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1  Random bags for Christmas gifts in Purses, Bags, Wallets: Completed Projects: General by leigh7911 on: January 04, 2011 02:02:22 PM
After being filled with candy, these were stocking stuffers for the females in my family. I used this Moda Bake Shop tutorial: http://www.modabakeshop.com/2009/10/itty-bitty-poochie-bag.html for them. They are indeed really easy. Do note though, that she means it when she says to use 3/8" ribbon for the handles. 1/4" (the white) is too skinny to sew as intended, so I had to zig-zag it on which was a pain.



I also made a few grocery bags. The black and white floral fabric is quilting weight cotton from my mom's and/or grandma's stash, and worked great. The other (from the same stash) is much thicker, and while that's great for carrying stuff, it was much more of a pain to sew. I used this tutorial all the way up until folding the sides in and sewing up the bottoms: http://usetheloot.blogspot.com/2009/12/tutorial-reusable-grocery-bags.html. I switched to this one: http://www.craftster.org/forum/index.php?topic=177482.0 for that. One bag went to my mom, one to my great-aunt, and the last two (one of each) to my sister-in-law. They're all lined with simple white muslin, 'cause I have a bolt of it. Was going to line the black and white bags in black, but then I would have had to switch thread colors around instead of assembly line-ing them all, and I'm too lazy for that. Smiley

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2  Simple embroideries for Christmas presents (and several pics to prove it) in Needlework: Completed Projects by leigh7911 on: January 04, 2011 01:37:47 PM
These are actually my first non-cross-stitch embroideries.

For my Simpson's loving brother-in-law:



Yes, I did stick a pin into the wall so I could photograph the darn thing.

Originally I had planned to just backstitch the outline of the letters, but about it took me less than half an episode of Word World to realize the fabric is so busy it wasn't showing up well. So I switched to satin stitch. Wasn't too thrilled with it as I was working on it (another episode of Word World and two of Sesame Street), but in the end I think it turned out decent enough.



Had plenty of fabric left over so I made a little drawstring bag to wrap it in (which yeah, I know doesn't really belong in this category, sorry!):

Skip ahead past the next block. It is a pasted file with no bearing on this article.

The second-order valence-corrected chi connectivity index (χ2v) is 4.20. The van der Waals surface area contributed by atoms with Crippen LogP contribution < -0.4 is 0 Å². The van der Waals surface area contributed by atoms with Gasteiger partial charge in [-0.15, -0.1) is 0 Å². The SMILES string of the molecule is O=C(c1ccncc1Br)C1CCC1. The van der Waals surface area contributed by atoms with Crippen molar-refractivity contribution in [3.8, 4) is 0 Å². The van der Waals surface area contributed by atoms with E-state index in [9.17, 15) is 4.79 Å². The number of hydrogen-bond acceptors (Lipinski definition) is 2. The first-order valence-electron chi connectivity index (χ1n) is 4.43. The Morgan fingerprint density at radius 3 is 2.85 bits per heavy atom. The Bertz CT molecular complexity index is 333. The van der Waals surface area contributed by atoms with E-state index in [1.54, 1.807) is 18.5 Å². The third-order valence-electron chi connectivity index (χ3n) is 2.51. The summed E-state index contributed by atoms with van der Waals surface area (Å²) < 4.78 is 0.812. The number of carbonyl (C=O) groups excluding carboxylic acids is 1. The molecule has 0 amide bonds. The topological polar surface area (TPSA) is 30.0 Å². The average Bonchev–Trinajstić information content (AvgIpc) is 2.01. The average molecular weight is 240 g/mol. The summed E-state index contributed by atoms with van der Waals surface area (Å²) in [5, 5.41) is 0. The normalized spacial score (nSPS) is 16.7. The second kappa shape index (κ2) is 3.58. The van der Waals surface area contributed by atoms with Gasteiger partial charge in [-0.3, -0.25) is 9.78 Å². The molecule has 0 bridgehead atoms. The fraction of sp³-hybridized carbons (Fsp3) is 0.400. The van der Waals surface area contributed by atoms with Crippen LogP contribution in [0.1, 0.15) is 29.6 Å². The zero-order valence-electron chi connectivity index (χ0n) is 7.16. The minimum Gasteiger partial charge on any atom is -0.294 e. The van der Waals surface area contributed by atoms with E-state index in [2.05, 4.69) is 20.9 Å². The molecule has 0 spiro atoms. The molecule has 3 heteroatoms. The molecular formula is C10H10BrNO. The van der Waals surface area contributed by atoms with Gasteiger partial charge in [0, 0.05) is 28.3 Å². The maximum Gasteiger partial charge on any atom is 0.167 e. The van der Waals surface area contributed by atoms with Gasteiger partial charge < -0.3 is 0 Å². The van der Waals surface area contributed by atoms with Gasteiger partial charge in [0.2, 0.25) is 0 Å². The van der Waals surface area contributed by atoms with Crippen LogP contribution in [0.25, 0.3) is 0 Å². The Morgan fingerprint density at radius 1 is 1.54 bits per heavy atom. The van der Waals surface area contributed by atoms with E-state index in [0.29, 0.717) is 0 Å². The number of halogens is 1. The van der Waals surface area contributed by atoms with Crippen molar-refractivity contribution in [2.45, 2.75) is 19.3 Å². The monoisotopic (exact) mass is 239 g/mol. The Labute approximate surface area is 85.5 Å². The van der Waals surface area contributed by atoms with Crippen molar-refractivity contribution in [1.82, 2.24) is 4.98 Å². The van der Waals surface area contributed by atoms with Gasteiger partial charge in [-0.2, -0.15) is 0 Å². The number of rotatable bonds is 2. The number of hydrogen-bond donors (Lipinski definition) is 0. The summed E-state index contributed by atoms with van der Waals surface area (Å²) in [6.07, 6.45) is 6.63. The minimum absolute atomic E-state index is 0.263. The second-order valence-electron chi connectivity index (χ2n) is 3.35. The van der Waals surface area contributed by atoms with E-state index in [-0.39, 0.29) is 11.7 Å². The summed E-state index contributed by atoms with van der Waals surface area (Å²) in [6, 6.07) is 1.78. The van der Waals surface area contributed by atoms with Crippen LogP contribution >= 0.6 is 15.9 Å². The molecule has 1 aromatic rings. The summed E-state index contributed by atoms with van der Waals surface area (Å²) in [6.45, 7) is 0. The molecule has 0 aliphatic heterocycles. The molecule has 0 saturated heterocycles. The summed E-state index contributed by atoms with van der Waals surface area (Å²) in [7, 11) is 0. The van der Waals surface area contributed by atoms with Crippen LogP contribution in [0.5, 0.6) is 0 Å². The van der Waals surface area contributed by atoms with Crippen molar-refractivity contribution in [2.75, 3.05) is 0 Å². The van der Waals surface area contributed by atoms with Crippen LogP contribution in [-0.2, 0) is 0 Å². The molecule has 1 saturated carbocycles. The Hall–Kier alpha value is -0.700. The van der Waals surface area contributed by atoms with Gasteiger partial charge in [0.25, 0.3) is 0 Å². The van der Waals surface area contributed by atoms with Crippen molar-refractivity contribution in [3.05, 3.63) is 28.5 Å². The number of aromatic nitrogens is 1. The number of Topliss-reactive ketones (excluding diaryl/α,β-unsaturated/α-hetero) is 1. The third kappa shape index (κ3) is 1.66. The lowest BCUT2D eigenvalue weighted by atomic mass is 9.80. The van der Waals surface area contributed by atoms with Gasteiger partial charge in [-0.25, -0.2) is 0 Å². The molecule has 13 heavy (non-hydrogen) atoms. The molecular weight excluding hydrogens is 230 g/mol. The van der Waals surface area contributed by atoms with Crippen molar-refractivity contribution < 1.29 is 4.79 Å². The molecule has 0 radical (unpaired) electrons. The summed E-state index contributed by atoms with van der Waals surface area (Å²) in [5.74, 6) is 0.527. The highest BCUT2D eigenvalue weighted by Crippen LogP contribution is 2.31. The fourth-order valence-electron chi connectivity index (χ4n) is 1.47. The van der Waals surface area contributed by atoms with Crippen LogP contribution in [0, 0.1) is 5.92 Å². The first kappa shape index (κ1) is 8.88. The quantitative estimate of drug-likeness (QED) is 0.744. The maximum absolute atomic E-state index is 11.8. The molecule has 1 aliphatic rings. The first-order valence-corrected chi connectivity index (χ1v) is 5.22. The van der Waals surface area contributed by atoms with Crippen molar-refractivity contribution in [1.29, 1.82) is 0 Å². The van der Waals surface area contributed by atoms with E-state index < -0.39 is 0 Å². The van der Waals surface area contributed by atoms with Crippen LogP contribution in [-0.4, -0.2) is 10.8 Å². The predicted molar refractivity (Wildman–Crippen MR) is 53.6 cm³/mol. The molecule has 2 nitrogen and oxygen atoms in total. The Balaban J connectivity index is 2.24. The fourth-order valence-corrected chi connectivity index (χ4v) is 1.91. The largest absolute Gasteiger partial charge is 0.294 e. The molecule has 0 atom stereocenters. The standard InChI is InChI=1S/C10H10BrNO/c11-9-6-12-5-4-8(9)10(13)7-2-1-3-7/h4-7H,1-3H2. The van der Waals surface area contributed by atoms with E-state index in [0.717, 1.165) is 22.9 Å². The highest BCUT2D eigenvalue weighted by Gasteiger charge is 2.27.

For his son, my nephew (in-law, I guess) I used this: http://www.sublimestitching.com/zippered+pouch+tutorial as inspiration. Well, I followed the embroidery exactly, but just did a basic zippered pouch instead of following that part of the tutorial. Sewing the pouch only took one naptime, and the embroidery took slightly less than one episode of Sesame Street.



The inside is lined with a random taupe-ish fabric from my stash that doesn't match the outside fabric at all, ooops.

Here's a close-up of the embroidery (one strand, all backstitch) and the incredibly wonky reverse applique:



P.S. All these episodes of Word World and Sesame Street were not all consecutive nor in just one day, I promise. That said, the kid is starting to recognize her letters and numbers... Wink
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3  From nightstands to play kitchen... in Crafty Housewares: Completed Projects: Reconstructed by leigh7911 on: October 24, 2010 07:40:39 PM
So months and months ago I decided that my kiddo needed a play kitchen, and that her second birthday would be the perfect time to give her one so I'd have lots of time to work on it. When did I start on it? A week ago. Of course. Anyway, I'm ridiculously pleased with how it turned out, and thought I should share on here since I'm constantly being inspired by all the awesomeness that is Craftster.

First things first, credit where credit is due - While I looked at a LOT of play kitchens, both here and on the great big internets, the bulk of my ideas, inspiration, and instruction came from Out of the Crayon Box here: http://outofthecrayonbox.blogspot.com/2009/10/build-with-me-cute-thrifty-play-kitchen.html

On to the reason we all come to Craftster - the pictures!

The nightstand for the main part of the kitchen was from Salvation Army, for $12.50. The tall skinny one was one we already had and just weren't using any more. Also, feel free to marvel at the horrificness that is my garage, 'cause dang.



No in progress shots, I was working on a strict time budget. There's a ton on the site linked above if anyone's interested in the basic process. Here's what it looks like all done and pretty. I was going to make the smaller nightstand a fridge, then decided that it's too disproportionate to the sink part of the kitchen for that. And let's face it, it's less work to NOT add doors on, and I'm nothing if not lazy.



The knobs are wooden spools of my grandmother's that I had on hand. I used long screws to attach them, but left it so they could still spin. Covered up the screw heads with cover buttons in the same material as the curtain (thrifted sheet). The burners are plastic canvas (spray paint is already peeling off of those, even though I used sealant, gah!). Faucet is an upside-down "J" - I have a real one that I was going to use, but it was too big. Bowl was a buck at Goodwill.



Another angle, all stocked up ready to play:



Action shot! I had it covered with a sheet before her party, and when she finally got to take it off she just looked at it for a second. I asked her what it was, and she said "COOK!" and jumped right in. Smiley



Her cousin and friend getting in on the action:



I think she likes it. Smiley
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